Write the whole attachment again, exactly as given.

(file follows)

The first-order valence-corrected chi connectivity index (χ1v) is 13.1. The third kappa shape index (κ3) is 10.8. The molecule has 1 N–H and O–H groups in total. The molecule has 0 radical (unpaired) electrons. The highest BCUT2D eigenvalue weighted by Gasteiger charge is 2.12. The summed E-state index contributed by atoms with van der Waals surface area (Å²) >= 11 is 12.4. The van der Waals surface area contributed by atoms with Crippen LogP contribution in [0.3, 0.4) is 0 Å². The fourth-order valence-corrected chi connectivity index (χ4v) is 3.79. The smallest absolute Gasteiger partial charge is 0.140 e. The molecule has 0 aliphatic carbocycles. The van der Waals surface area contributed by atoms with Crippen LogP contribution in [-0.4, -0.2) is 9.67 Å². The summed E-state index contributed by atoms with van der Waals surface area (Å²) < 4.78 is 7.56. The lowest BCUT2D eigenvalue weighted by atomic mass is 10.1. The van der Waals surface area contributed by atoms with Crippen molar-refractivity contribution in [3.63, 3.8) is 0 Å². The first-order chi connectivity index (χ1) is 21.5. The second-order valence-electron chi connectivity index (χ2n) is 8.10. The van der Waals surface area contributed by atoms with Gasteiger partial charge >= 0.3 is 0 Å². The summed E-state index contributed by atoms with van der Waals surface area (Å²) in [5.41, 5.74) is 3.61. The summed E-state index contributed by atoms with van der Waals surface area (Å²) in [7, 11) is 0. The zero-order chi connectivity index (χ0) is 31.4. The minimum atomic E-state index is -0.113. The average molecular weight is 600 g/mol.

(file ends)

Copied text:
The first-order valence-corrected chi connectivity index (χ1v) is 13.1. The third kappa shape index (κ3) is 10.8. The molecule has 1 N–H and O–H groups in total. The molecule has 0 radical (unpaired) electrons. The highest BCUT2D eigenvalue weighted by Gasteiger charge is 2.12. The summed E-state index contributed by atoms with van der Waals surface area (Å²) >= 11 is 12.4. The van der Waals surface area contributed by atoms with Crippen LogP contribution in [0.3, 0.4) is 0 Å². The fourth-order valence-corrected chi connectivity index (χ4v) is 3.79. The smallest absolute Gasteiger partial charge is 0.140 e. The molecule has 0 aliphatic carbocycles. The van der Waals surface area contributed by atoms with Crippen LogP contribution in [-0.4, -0.2) is 9.67 Å². The summed E-state index contributed by atoms with van der Waals surface area (Å²) < 4.78 is 7.56. The lowest BCUT2D eigenvalue weighted by atomic mass is 10.1. The van der Waals surface area contributed by atoms with Crippen molar-refractivity contribution in [3.63, 3.8) is 0 Å². The first-order chi connectivity index (χ1) is 21.5. The second-order valence-electron chi connectivity index (χ2n) is 8.10. The van der Waals surface area contributed by atoms with Gasteiger partial charge >= 0.3 is 0 Å². The summed E-state index contributed by atoms with van der Waals surface area (Å²) in [5.41, 5.74) is 3.61. The summed E-state index contributed by atoms with van der Waals surface area (Å²) in [7, 11) is 0. The zero-order chi connectivity index (χ0) is 31.4. The minimum atomic E-state index is -0.113. The average molecular weight is 600 g/mol.